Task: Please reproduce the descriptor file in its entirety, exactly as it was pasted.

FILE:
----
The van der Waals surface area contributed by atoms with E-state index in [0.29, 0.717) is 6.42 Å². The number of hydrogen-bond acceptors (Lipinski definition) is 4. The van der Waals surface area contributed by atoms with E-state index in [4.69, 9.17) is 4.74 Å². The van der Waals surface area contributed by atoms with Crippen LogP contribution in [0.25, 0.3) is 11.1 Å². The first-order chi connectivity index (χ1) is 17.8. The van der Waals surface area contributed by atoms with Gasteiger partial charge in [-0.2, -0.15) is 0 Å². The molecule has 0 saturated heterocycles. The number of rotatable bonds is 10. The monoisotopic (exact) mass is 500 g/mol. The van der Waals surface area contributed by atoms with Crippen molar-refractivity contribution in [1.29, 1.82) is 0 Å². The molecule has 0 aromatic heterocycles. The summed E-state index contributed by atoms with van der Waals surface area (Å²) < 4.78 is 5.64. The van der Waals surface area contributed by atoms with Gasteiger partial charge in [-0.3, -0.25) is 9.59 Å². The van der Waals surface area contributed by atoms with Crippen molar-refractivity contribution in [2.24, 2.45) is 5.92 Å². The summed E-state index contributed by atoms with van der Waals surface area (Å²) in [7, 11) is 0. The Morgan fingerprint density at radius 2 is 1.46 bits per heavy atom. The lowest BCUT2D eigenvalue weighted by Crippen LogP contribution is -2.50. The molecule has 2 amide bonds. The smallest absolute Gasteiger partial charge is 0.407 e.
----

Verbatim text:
The van der Waals surface area contributed by atoms with E-state index in [0.29, 0.717) is 6.42 Å². The number of hydrogen-bond acceptors (Lipinski definition) is 4. The van der Waals surface area contributed by atoms with E-state index in [4.69, 9.17) is 4.74 Å². The van der Waals surface area contributed by atoms with Crippen LogP contribution in [0.25, 0.3) is 11.1 Å². The first-order chi connectivity index (χ1) is 17.8. The van der Waals surface area contributed by atoms with Gasteiger partial charge in [-0.2, -0.15) is 0 Å². The molecule has 0 saturated heterocycles. The number of rotatable bonds is 10. The monoisotopic (exact) mass is 500 g/mol. The van der Waals surface area contributed by atoms with Crippen molar-refractivity contribution in [1.29, 1.82) is 0 Å². The molecule has 0 aromatic heterocycles. The summed E-state index contributed by atoms with van der Waals surface area (Å²) < 4.78 is 5.64. The van der Waals surface area contributed by atoms with Gasteiger partial charge in [-0.3, -0.25) is 9.59 Å². The van der Waals surface area contributed by atoms with Crippen molar-refractivity contribution in [2.24, 2.45) is 5.92 Å². The summed E-state index contributed by atoms with van der Waals surface area (Å²) in [7, 11) is 0. The Morgan fingerprint density at radius 2 is 1.46 bits per heavy atom. The lowest BCUT2D eigenvalue weighted by Crippen LogP contribution is -2.50. The molecule has 2 amide bonds. The smallest absolute Gasteiger partial charge is 0.407 e.